Highway cost allocation: An application of the theory of nonatomic games
AbstractThe purpose of all highway cost allocation procedures is to divide in a fair and rational manner the cost building or rehabilitating highway facilities among the highway's users. This article proposes a solution approach to the highway cost allocation problem based on game theory. In this approach, every passage made on the road is viewed as a player in a game that has a large number of insignificant players. For this reason, it can be assumed to be a nonatomic game. Of all highway costs, pavement costs are the most difficult to allocate on the basis of relative damage caused by the user of a highway. A distinctive feature of the analysis conducted in this article is the consideration of a nonlinear programming model that optimizes the total cost of pavement as the characteristic function of the game. The distribution of pavement construction costs proposed by the Federal Highway Administration is essentially a numerical procedure for obtaining value. A solution to the nonatomic game is presented based on a set of axioms that result in allocations that are desirable for its properties. The solution obtained by the proposed approach is compared to existing highway cost allocation methodologies.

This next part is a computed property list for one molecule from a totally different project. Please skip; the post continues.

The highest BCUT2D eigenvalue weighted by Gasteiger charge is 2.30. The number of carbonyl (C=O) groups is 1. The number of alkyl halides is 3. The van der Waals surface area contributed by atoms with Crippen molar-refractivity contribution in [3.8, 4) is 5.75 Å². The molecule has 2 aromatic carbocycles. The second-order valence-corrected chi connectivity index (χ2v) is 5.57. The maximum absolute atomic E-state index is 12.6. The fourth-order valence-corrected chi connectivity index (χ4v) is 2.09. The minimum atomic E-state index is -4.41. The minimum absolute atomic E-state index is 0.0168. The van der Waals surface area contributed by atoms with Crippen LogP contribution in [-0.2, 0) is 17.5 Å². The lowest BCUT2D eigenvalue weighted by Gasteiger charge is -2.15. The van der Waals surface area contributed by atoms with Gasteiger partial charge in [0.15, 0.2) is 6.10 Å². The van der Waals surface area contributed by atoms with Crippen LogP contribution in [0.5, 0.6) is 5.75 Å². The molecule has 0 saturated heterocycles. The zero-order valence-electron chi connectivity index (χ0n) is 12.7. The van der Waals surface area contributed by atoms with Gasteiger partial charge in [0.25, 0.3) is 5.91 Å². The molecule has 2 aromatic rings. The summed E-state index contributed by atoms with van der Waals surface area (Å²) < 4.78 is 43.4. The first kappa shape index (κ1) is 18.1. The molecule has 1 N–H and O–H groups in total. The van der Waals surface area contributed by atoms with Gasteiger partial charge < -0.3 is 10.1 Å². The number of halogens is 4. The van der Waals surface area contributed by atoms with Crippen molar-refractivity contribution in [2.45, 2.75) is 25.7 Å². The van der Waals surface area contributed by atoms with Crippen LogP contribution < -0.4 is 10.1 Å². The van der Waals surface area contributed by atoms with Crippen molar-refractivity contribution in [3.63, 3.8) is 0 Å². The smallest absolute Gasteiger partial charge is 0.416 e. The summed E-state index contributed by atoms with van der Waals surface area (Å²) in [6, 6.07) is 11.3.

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Bibliographic InfoArticle provided by Elsevier in its journal Transportation Research Part A: Policy and Practice.
Volume (Year): 29 (1995)
Issue (Month): 3 (May)
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Web page: http://www.elsevier.com/wps/find/journaldescription.cws_home/547/description#description
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